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Heroine's Journey

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Murdock describes a nine-stage process that involves rejecting feminine values, "making it" in the man's world, experiencing spiritual death, and ... Show synopsis

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Reviews of Heroine's Journey

Overall customer rating: 1.000
BRADLEY B

Delusion and Denial

by BRADLEY B on Oct 18, 2013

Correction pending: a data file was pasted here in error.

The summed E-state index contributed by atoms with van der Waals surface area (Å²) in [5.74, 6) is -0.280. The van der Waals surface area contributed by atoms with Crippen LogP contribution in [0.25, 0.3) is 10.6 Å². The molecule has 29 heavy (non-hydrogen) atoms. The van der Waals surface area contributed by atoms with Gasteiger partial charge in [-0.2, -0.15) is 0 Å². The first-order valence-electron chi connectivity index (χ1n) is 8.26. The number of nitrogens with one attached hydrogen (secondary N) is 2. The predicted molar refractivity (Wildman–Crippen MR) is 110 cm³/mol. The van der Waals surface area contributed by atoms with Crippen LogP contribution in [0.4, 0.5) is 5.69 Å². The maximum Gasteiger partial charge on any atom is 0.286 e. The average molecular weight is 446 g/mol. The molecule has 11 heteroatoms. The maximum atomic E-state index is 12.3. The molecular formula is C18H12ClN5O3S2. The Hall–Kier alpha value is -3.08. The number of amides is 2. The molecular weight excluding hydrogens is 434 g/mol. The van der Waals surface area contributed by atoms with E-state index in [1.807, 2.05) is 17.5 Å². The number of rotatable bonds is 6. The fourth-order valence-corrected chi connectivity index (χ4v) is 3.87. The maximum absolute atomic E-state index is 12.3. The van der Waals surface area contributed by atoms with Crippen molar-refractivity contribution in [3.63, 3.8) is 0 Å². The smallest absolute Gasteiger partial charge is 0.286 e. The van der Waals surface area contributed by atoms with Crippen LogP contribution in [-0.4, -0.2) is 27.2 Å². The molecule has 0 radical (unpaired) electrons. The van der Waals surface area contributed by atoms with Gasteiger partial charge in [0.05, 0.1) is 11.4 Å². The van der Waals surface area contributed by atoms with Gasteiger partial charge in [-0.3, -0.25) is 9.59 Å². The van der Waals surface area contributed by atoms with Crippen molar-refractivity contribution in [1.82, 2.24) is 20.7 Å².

The text represents the mind of Murdock circa 1990. Murdock was a conformist to culturally acquired beliefs, for example: ? There exists some god or goddess worthy of our attention. ? Dreams and other mind generated experience are symbolic messages from a collective unconscious. ? The collective unconscious is inherently archetypal and universally expressed as myth. There is no evidence supporting any of the above claims, but Murdock made it clear in her text that she subscribed to all of them, and much more. Part of her orientation came from conformity (her best-crafted cognitive skill) to neo-Jungian culture, tweaking it a bit to suit her peculiar delusions. I am not a fan of Carl Jung?s philosophy, because it is pseudo-science of the worst sort?the type of thing that if internalized can only lead to more delusional thinking. Murdock?s concept of psychology was, like Jung?s, also pseudo-science. She derived her views by conforming to an already established metaphysical tradition, again tweaking it a bit to suit her own worldview. Her source was ?The Hero with a Thousand Faces? by the late Joseph Campbell. Murdock consulted with Campbell, and as is typical of conformity-oriented persons, she decided to go along with his general schema adding more to suit her own tastes. Objective and rational inquiry were not Campbell?s forte. Murdock and Campbell shared early and intense socialization in Roman Catholic dogma and ritual. Both generalized the schema into a convoluted metaphysical worldview including other religious traditions. The bulk of Murdock?s (as well as Campbell?s) text consists of non-sequiturs, argument from ignorance, begging the question, and other errors of reasoning as well as straightforward religious propaganda. It is glued together with appeals to misandry. Her idea of psychotherapy was suffering and ego-disintegration: ?If we chose, however, to honor the descent as sacred and as a necessary aspect of the quest to fully know ourselves, fewer women would lose their way in depression, alcohol, abusive relationships, or drugs. They could experience their feelings without shame, reveal their pain without apathy.? (Murdock, 90) Given the problems Murdock has experienced in her own mind, a wise reader would demand proof before accepting such extravagant claims. Ego disintegration is a well-known mind control cult tactic. Let the buyer beware. ?This quality of empathy or being with the pain helps one to move through it. . . If we have the patience to allow the process its full due, deep healing can occur.? (Murdock, 108) Murdock was convinced that she had been socialized to regard herself as rather low in the pecking order in her family and religion. In her book she generalized the cause of her mental distress to be male-dominated culture. But her recollections of personal abuse from her mother sticks in my mind as predictive of her psychological predicament for years thereafter: ?When I fell in love with my first boyfriend at seventeen, my mother decided that I was possessed by the devil and set up an appointment with the local priest to exorcise me. . . By age twenty-one . . . I actualized her worst fears by arriving home pregnant and engaged. [She] called me a prostitute. My pregnant body . . . was scorned and ridiculed.? (Murdock, 133) The greater issues of society, in Murdock?s opinion, are related to male domination. In Murdock?s view gender role stereotypes were created by men and internalized by women: ?Our society is androcentric: it sees the world from a male perspective. Men are rewarded for their intelligence, drive, and dependability through position, prestige, and financial gain in the world. To the degree that women are like men they are similarly but not equally rewarded.? (Murdock, 13) ?On a cultural level, the established order is one of deeply entrenched patriarchal values, But on the personal level, the old order is embodied by the mother, and the heroine?s first task toward individuation is to separate from her.? (Murdock, 14) ?Because society denigrates feminine qualities a woman is not likely to value herself as a woman. She is seen and sees herself as lacking and operates out of the myth of inferiority. She looks around and sees men achieving?men who are not as intelligent, creative, or ambitious as she. This confuses here but confirms what she has observed about cultural attitudes...? (Murdock, 14) Her experience is not universal to all women, not even among devout Roman Catholics. Murdock currently (2013) promotes herself as ?an author, educator, and Jungian-oriented family therapist? on her website [maureenmurdockblog.com] as of October 18, 2013, date of this post. The following is what she has got for her philosophy: ?This blog and my upcoming book, ?Hooked on Hope,? is about the concurrent journey a mother takes alongside her son?s mental illness and drug addiction. We are companions along the trail. I may not experience the uncontrollable mood swings my son does, but I am caught in the bi-polarity of his illness. I move from hope to despair, confusion to determination, serenity when he is enjoying an episode of health and stability, fear and hopelessness when he is not.? Notice that Murdock was describing above her own emotional instability. She has invoked the disease model of mental health to explain her son?s behavior. I did not find any mention in her book of having applied it to herself. Is that what you want for your mind? Try something else.